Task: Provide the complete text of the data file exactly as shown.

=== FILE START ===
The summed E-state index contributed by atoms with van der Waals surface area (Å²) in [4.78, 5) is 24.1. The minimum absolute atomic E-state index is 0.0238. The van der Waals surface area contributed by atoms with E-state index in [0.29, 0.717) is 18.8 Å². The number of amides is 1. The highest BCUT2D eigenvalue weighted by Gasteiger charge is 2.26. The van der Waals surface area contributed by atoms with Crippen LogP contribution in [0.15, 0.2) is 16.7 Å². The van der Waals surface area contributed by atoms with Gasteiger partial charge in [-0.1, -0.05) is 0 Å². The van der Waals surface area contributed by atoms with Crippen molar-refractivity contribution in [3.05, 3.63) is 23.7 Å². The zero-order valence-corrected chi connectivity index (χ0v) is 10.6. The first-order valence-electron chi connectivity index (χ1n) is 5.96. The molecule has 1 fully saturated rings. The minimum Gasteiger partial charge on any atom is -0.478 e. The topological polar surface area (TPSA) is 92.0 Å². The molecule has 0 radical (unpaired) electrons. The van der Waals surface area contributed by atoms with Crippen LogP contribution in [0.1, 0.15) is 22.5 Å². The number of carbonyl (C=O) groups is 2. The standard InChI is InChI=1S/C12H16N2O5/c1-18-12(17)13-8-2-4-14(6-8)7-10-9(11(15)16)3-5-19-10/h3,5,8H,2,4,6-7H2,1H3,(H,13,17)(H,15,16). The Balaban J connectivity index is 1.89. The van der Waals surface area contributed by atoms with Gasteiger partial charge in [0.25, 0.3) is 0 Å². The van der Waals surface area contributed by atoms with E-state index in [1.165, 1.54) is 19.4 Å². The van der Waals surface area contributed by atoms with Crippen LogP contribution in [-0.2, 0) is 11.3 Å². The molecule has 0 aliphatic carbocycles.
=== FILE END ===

The summed E-state index contributed by atoms with van der Waals surface area (Å²) in [4.78, 5) is 24.1. The minimum absolute atomic E-state index is 0.0238. The van der Waals surface area contributed by atoms with E-state index in [0.29, 0.717) is 18.8 Å². The number of amides is 1. The highest BCUT2D eigenvalue weighted by Gasteiger charge is 2.26. The van der Waals surface area contributed by atoms with Crippen LogP contribution in [0.15, 0.2) is 16.7 Å². The van der Waals surface area contributed by atoms with Gasteiger partial charge in [-0.1, -0.05) is 0 Å². The van der Waals surface area contributed by atoms with Crippen molar-refractivity contribution in [3.05, 3.63) is 23.7 Å². The zero-order valence-corrected chi connectivity index (χ0v) is 10.6. The first-order valence-electron chi connectivity index (χ1n) is 5.96. The molecule has 1 fully saturated rings. The minimum Gasteiger partial charge on any atom is -0.478 e. The topological polar surface area (TPSA) is 92.0 Å². The molecule has 0 radical (unpaired) electrons. The van der Waals surface area contributed by atoms with Crippen LogP contribution in [0.1, 0.15) is 22.5 Å². The number of carbonyl (C=O) groups is 2. The standard InChI is InChI=1S/C12H16N2O5/c1-18-12(17)13-8-2-4-14(6-8)7-10-9(11(15)16)3-5-19-10/h3,5,8H,2,4,6-7H2,1H3,(H,13,17)(H,15,16). The Balaban J connectivity index is 1.89. The van der Waals surface area contributed by atoms with Gasteiger partial charge in [0.25, 0.3) is 0 Å². The van der Waals surface area contributed by atoms with E-state index in [1.165, 1.54) is 19.4 Å². The van der Waals surface area contributed by atoms with Crippen LogP contribution in [-0.2, 0) is 11.3 Å². The molecule has 0 aliphatic carbocycles.